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dc.contributor.authorSlight, Sarah P.en_US
dc.contributor.authorSeger, Diane L.en_US
dc.contributor.authorNanji, Karen C.en_US
dc.contributor.authorCho, Insooken_US
dc.contributor.authorManiam, Nivethiethaen_US
dc.contributor.authorDykes, Patricia C.en_US
dc.contributor.authorBates, David W.en_US
dc.date.accessioned2014-03-11T13:25:31Z
dc.date.issued2013en_US
dc.identifier.citationSlight, Sarah P., Diane L. Seger, Karen C. Nanji, Insook Cho, Nivethietha Maniam, Patricia C. Dykes, and David W. Bates. 2013. “Are We Heeding the Warning Signs? Examining Providers’ Overrides of Computerized Drug-Drug Interaction Alerts in Primary Care.” PLoS ONE 8 (12): e85071. doi:10.1371/journal.pone.0085071. http://dx.doi.org/10.1371/journal.pone.0085071.en
dc.identifier.issn1932-6203en
dc.identifier.urihttp://nrs.harvard.edu/urn-3:HUL.InstRepos:11879512
dc.description.abstractBackground: Health IT can play a major role in improving patient safety. Computerized physician order entry with decision support can alert providers to potential prescribing errors. However, too many alerts can result in providers ignoring and overriding clinically important ones. Objective: To evaluate the appropriateness of providers’ drug-drug interaction (DDI) alert overrides, the reasons why they chose to override these alerts, and what actions they took as a consequence of the alert. Design: A cross-sectional, observational study of DDI alerts generated over a three-year period between January 1st, 2009, and December 31st, 2011. Setting: Primary care practices affiliated with two Harvard teaching hospitals. The DDI alerts were screened to minimize the number of clinically unimportant warnings. Participants: A total of 24,849 DDI alerts were generated in the study period, with 40% accepted. The top 62 providers with the highest override rate were identified and eight overrides randomly selected for each (a total of 496 alert overrides for 438 patients, 3.3% of the sample). Results: Overall, 68.2% (338/496) of the DDI alert overrides were considered appropriate. Among inappropriate overrides, the therapeutic combinations put patients at increased risk of several specific conditions including: serotonin syndrome (21.5%, n=34), cardiotoxicity (16.5%, n=26), or sharp falls in blood pressure or significant hypotension (28.5%, n=45). A small number of drugs and DDIs accounted for a disproportionate share of alert overrides. Of the 121 appropriate alert overrides where the provider indicated they would “monitor as recommended”, a detailed chart review revealed that only 35.5% (n=43) actually did. Providers sometimes reported that patients had already taken interacting medications together (15.7%, n=78), despite no evidence to confirm this. Conclusions and Relevance We found that providers continue to override important and useful alerts that are likely to cause serious patient injuries, even when relatively few false positive alerts are displayed.en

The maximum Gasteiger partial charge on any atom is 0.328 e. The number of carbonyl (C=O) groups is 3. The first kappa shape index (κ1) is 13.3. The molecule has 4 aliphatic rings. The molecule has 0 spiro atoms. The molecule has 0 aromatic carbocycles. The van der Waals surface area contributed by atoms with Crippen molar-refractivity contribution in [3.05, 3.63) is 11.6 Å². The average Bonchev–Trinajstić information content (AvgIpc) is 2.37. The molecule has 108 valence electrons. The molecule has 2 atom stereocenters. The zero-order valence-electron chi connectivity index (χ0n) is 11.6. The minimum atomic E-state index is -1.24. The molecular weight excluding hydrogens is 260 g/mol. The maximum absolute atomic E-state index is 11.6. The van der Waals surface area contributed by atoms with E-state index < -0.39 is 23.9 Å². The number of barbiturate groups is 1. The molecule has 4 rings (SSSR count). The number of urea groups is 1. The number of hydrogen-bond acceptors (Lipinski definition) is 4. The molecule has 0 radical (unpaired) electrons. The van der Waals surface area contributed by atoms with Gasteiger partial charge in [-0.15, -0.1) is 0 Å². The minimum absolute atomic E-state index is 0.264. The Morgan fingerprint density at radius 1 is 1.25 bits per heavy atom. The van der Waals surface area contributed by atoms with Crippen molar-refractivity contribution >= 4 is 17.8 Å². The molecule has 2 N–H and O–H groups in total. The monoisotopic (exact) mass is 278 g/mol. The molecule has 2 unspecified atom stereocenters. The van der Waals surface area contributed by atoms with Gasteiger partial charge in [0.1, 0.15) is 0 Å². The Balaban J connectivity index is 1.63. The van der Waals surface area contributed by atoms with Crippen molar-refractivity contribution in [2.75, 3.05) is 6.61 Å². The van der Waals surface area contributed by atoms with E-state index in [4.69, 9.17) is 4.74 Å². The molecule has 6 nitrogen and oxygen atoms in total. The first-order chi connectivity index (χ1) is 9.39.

dc.language.isoen_USen
dc.publisherPublic Library of Scienceen
dc.relation.isversionofdoi:10.1371/journal.pone.0085071en
dc.relation.hasversionhttp://www.ncbi.nlm.nih.gov/pmc/articles/PMC3873469/pdf/en
dash.licenseLAAen_US
dc.titleAre We Heeding the Warning Signs? Examining Providers’ Overrides of Computerized Drug-Drug Interaction Alerts in Primary Careen
dc.typeJournal Articleen_US
dc.description.versionVersion of Recorden
dc.relation.journalPLoS ONEen
dash.depositing.authorNanji, Karen C.en_US
dc.date.available2014-03-11T13:25:31Z
dc.identifier.doi10.1371/journal.pone.0085071*
dash.contributor.affiliatedDykes, Patricia
dash.contributor.affiliatedNanji, Karen
dash.contributor.affiliatedCho, Insook
dash.contributor.affiliatedBates, David


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